Friday, May 8, 2015

To Catch a Falling Star by Anna Belfrage

Rating: ★ ★ ★ ★ ★
Obtained from: Historical Fiction Virtual Book Tours
Read: May 2, 2015

Some gifts are double-edged swords... For Matthew Graham, being given the gift of his former Scottish manor is a dream come true. For his wife, Alex, this gift will force her to undertake a perilous sea journey, leaving most of their extensive family in the Colony of Maryland. Alex is torn apart by this, but staying behind while her husband travels to Scotland is no option. Scotland in 1688 is a divided country, torn between the papist Stuart king and the foreign but Protestant William of Orange. In the Lowlands, popular opinion is with Dutch William, and Matthew’s reluctance to openly support him does not endear him to his former friends and neighbours. While Matthew struggles to come to terms with the fact that Scotland of 1688 bears little resemblance to his lovingly conserved memories, Alex is forced to confront unresolved issues from her past, including her overly curious brother-in-law, Luke Graham. And then there’s the further complication of the dashing, flamboyant Viscount Dundee, a man who knocks Alex completely off her feet. All the turmoil that accompanies their return to Scotland pales into insignificance when a letter arrives, detailing the calamities threatening their youngest daughter in Maryland – at the hand of that most obnoxious minister, Richard Campbell. Matthew and Alex have no choice but to hasten back, no matter the heartache this causes. Will they make it back in time? And what will Richard Campbell do?

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I’ve a confession folks, so I hope you don’t mind if start there and get it off my chest. I was over the moon when I received my copy of Anna Belfrage’s To Catch a Falling Star, but a part of my didn’t want to read it. I’ve loved each and every installment of the Graham Saga, but I wasn’t ready to say goodbye. Truth be told, I’m still not.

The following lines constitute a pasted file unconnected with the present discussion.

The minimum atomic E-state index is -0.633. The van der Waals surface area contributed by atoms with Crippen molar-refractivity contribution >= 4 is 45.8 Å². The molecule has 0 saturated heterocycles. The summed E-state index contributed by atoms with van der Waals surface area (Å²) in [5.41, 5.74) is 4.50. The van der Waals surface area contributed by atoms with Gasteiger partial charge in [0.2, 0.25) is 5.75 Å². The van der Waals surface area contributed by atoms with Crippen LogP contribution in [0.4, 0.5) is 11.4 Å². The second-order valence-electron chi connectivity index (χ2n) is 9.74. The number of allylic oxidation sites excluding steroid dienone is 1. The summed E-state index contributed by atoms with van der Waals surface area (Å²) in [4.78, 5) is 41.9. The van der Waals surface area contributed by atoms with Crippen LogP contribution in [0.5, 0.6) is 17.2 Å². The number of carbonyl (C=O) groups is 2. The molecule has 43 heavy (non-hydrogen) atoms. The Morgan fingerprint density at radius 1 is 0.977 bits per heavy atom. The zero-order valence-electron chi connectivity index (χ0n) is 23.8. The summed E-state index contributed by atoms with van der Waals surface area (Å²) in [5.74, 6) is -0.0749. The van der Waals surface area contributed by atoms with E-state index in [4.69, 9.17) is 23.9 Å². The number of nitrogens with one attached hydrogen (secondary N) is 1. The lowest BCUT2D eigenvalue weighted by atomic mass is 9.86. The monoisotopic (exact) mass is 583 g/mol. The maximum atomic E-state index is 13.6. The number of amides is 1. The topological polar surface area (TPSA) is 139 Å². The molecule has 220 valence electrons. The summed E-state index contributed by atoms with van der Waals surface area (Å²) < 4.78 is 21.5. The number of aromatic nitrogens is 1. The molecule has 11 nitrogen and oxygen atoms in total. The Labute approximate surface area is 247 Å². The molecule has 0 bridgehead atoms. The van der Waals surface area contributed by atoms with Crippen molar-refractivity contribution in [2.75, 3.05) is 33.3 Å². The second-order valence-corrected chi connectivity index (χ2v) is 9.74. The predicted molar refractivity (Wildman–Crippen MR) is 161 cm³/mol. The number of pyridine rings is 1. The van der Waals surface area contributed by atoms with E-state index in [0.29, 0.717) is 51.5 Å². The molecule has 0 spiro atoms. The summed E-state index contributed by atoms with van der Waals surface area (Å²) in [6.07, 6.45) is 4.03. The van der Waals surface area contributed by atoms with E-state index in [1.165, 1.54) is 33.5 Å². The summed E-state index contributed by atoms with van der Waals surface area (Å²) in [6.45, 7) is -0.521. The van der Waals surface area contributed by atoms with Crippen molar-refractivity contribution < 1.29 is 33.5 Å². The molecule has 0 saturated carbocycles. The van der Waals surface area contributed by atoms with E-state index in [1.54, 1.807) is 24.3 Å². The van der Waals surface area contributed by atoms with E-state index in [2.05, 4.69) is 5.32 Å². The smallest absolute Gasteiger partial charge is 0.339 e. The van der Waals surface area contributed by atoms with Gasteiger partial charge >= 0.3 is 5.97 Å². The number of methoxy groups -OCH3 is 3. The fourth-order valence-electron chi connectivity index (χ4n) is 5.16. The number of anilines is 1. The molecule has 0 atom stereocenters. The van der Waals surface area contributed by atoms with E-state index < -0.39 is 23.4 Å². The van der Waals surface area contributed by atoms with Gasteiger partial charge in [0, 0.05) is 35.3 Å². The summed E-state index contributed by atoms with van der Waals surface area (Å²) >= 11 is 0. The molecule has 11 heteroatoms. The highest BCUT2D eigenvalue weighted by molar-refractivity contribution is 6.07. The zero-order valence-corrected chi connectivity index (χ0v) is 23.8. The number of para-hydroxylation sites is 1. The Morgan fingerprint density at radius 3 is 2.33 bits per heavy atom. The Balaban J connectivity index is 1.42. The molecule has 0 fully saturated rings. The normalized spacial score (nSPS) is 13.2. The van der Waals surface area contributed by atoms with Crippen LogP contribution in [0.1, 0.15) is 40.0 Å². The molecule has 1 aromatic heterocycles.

That said I think this installment of the series is my favorite. The writing itself feels much stronger than it did in book one and I love the contrast in how these characters have grown over time, how experience has altered their views and solidified certain elements of their personalities. More importantly though, I loved how this book, more than any other, complimented A Rip in the Veil. The story brought closure to so many key points and functioned as a flawless bookend to some of the most sensitive elements of the saga. 

Don’t get me wrong, the historic hallmarks of the series are still there, but this time around it was the Alex and Anna’s emotional journey that struck a chord in me. You read that correctly, I did just reference the author, but in all fairness her personality and passion shines through this piece, as unmistakable and profound as the star that graces its cover. I think every author puts a bit of themselves into their work, but this is one of the rare occasions in which I felt the story gave insight to the creative spirit behind it. 

I’ve never been against time slip novels, but I didn’t consider myself a fan until reading these books. I’ve enjoyed each and every one and recommend them as one of the best fiction I’ve had fortune to come across. 

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Matthew tightened his grip on Alex's hand. My miracle lass, my gift from God.
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